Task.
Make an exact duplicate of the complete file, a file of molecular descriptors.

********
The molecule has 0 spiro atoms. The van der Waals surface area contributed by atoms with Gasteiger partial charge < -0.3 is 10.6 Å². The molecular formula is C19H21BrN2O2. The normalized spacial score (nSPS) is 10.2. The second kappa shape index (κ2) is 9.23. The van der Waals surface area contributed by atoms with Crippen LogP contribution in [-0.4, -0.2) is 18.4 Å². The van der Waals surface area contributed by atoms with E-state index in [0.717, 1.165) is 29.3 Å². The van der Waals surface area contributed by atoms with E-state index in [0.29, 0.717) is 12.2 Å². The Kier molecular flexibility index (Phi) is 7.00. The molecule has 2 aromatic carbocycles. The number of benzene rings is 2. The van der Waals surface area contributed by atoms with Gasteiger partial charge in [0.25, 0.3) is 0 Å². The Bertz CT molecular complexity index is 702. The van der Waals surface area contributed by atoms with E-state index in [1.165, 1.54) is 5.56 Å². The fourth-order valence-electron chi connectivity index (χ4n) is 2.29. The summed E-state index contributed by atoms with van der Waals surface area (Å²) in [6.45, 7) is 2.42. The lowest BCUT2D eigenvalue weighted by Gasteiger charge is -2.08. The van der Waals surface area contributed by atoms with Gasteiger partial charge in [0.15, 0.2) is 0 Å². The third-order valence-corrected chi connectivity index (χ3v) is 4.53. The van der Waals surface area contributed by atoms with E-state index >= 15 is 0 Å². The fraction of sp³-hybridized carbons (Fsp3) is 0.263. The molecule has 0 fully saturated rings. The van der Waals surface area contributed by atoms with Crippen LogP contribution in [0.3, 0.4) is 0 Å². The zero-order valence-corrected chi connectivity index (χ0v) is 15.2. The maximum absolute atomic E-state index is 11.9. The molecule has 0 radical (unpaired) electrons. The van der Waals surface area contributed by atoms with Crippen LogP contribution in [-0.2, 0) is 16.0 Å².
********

The molecule has 0 spiro atoms. The van der Waals surface area contributed by atoms with Gasteiger partial charge < -0.3 is 10.6 Å². The molecular formula is C19H21BrN2O2. The normalized spacial score (nSPS) is 10.2. The second kappa shape index (κ2) is 9.23. The van der Waals surface area contributed by atoms with Crippen LogP contribution in [-0.4, -0.2) is 18.4 Å². The van der Waals surface area contributed by atoms with E-state index in [0.717, 1.165) is 29.3 Å². The van der Waals surface area contributed by atoms with E-state index in [0.29, 0.717) is 12.2 Å². The Kier molecular flexibility index (Phi) is 7.00. The molecule has 2 aromatic carbocycles. The number of benzene rings is 2. The van der Waals surface area contributed by atoms with Gasteiger partial charge in [0.25, 0.3) is 0 Å². The Bertz CT molecular complexity index is 702. The van der Waals surface area contributed by atoms with E-state index in [1.165, 1.54) is 5.56 Å². The fourth-order valence-electron chi connectivity index (χ4n) is 2.29. The summed E-state index contributed by atoms with van der Waals surface area (Å²) in [6.45, 7) is 2.42. The lowest BCUT2D eigenvalue weighted by Gasteiger charge is -2.08. The van der Waals surface area contributed by atoms with Gasteiger partial charge in [0.15, 0.2) is 0 Å². The third-order valence-corrected chi connectivity index (χ3v) is 4.53. The van der Waals surface area contributed by atoms with E-state index >= 15 is 0 Å². The fraction of sp³-hybridized carbons (Fsp3) is 0.263. The molecule has 0 fully saturated rings. The van der Waals surface area contributed by atoms with Crippen LogP contribution in [0.3, 0.4) is 0 Å². The zero-order valence-corrected chi connectivity index (χ0v) is 15.2. The maximum absolute atomic E-state index is 11.9. The molecule has 0 radical (unpaired) electrons. The van der Waals surface area contributed by atoms with Crippen LogP contribution in [-0.2, 0) is 16.0 Å².